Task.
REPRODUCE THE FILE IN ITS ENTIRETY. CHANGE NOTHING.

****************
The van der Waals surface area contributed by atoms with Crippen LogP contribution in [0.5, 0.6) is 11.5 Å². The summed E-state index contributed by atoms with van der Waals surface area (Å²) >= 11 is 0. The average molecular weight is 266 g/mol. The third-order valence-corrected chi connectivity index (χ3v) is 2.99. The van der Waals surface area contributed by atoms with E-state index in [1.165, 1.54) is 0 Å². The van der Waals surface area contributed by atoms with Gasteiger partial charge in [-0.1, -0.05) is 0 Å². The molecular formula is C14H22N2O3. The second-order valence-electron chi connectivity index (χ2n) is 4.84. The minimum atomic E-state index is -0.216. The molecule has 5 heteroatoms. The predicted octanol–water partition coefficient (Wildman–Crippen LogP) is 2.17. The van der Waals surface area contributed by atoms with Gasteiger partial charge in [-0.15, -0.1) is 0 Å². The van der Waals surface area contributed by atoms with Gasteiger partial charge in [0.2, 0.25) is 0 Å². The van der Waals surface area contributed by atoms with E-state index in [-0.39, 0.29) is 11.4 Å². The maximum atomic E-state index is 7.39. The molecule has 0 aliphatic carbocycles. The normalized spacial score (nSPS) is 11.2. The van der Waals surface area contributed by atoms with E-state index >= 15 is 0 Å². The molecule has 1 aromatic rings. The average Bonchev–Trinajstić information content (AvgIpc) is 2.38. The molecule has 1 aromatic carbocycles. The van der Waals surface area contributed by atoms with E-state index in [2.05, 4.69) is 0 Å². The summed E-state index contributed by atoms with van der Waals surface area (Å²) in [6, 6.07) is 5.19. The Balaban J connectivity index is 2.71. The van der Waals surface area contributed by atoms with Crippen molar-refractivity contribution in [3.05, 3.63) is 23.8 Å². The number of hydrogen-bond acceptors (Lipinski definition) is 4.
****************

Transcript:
The van der Waals surface area contributed by atoms with Crippen LogP contribution in [0.5, 0.6) is 11.5 Å². The summed E-state index contributed by atoms with van der Waals surface area (Å²) >= 11 is 0. The average molecular weight is 266 g/mol. The third-order valence-corrected chi connectivity index (χ3v) is 2.99. The van der Waals surface area contributed by atoms with E-state index in [1.165, 1.54) is 0 Å². The van der Waals surface area contributed by atoms with Gasteiger partial charge in [-0.1, -0.05) is 0 Å². The molecular formula is C14H22N2O3. The second-order valence-electron chi connectivity index (χ2n) is 4.84. The minimum atomic E-state index is -0.216. The molecule has 5 heteroatoms. The predicted octanol–water partition coefficient (Wildman–Crippen LogP) is 2.17. The van der Waals surface area contributed by atoms with Gasteiger partial charge in [-0.15, -0.1) is 0 Å². The van der Waals surface area contributed by atoms with Gasteiger partial charge in [0.2, 0.25) is 0 Å². The van der Waals surface area contributed by atoms with E-state index in [-0.39, 0.29) is 11.4 Å². The maximum atomic E-state index is 7.39. The molecule has 0 aliphatic carbocycles. The normalized spacial score (nSPS) is 11.2. The van der Waals surface area contributed by atoms with E-state index >= 15 is 0 Å². The molecule has 1 aromatic rings. The average Bonchev–Trinajstić information content (AvgIpc) is 2.38. The molecule has 1 aromatic carbocycles. The van der Waals surface area contributed by atoms with E-state index in [2.05, 4.69) is 0 Å². The summed E-state index contributed by atoms with van der Waals surface area (Å²) in [6, 6.07) is 5.19. The Balaban J connectivity index is 2.71. The van der Waals surface area contributed by atoms with Crippen molar-refractivity contribution in [3.05, 3.63) is 23.8 Å². The number of hydrogen-bond acceptors (Lipinski definition) is 4.